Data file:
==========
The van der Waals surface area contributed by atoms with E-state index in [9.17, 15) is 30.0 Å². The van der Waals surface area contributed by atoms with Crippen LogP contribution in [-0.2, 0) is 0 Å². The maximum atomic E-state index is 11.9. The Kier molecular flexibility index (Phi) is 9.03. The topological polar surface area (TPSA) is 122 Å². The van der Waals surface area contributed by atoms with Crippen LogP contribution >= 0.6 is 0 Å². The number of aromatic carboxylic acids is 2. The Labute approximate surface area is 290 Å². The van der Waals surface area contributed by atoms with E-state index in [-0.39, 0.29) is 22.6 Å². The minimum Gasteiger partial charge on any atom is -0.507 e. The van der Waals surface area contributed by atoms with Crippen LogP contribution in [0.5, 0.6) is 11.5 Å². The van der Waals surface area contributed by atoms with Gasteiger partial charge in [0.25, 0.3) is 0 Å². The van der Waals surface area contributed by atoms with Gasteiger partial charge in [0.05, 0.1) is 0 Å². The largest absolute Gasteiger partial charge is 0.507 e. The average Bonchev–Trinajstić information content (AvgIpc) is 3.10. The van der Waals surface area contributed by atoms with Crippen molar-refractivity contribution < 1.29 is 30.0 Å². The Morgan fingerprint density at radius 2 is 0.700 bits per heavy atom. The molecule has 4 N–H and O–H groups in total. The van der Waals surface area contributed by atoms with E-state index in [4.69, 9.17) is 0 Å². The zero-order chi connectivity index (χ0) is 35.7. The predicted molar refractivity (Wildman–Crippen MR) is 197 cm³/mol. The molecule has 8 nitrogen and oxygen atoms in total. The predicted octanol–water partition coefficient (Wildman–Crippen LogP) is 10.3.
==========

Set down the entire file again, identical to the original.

The van der Waals surface area contributed by atoms with E-state index in [9.17, 15) is 30.0 Å². The van der Waals surface area contributed by atoms with Crippen LogP contribution in [-0.2, 0) is 0 Å². The maximum atomic E-state index is 11.9. The Kier molecular flexibility index (Phi) is 9.03. The topological polar surface area (TPSA) is 122 Å². The van der Waals surface area contributed by atoms with Crippen LogP contribution >= 0.6 is 0 Å². The number of aromatic carboxylic acids is 2. The Labute approximate surface area is 290 Å². The van der Waals surface area contributed by atoms with E-state index in [-0.39, 0.29) is 22.6 Å². The minimum Gasteiger partial charge on any atom is -0.507 e. The van der Waals surface area contributed by atoms with Crippen LogP contribution in [0.5, 0.6) is 11.5 Å². The van der Waals surface area contributed by atoms with Gasteiger partial charge in [0.25, 0.3) is 0 Å². The van der Waals surface area contributed by atoms with Gasteiger partial charge in [0.05, 0.1) is 0 Å². The largest absolute Gasteiger partial charge is 0.507 e. The average Bonchev–Trinajstić information content (AvgIpc) is 3.10. The van der Waals surface area contributed by atoms with Crippen molar-refractivity contribution < 1.29 is 30.0 Å². The Morgan fingerprint density at radius 2 is 0.700 bits per heavy atom. The molecule has 4 N–H and O–H groups in total. The van der Waals surface area contributed by atoms with E-state index in [4.69, 9.17) is 0 Å². The zero-order chi connectivity index (χ0) is 35.7. The predicted molar refractivity (Wildman–Crippen MR) is 197 cm³/mol. The molecule has 8 nitrogen and oxygen atoms in total. The predicted octanol–water partition coefficient (Wildman–Crippen LogP) is 10.3.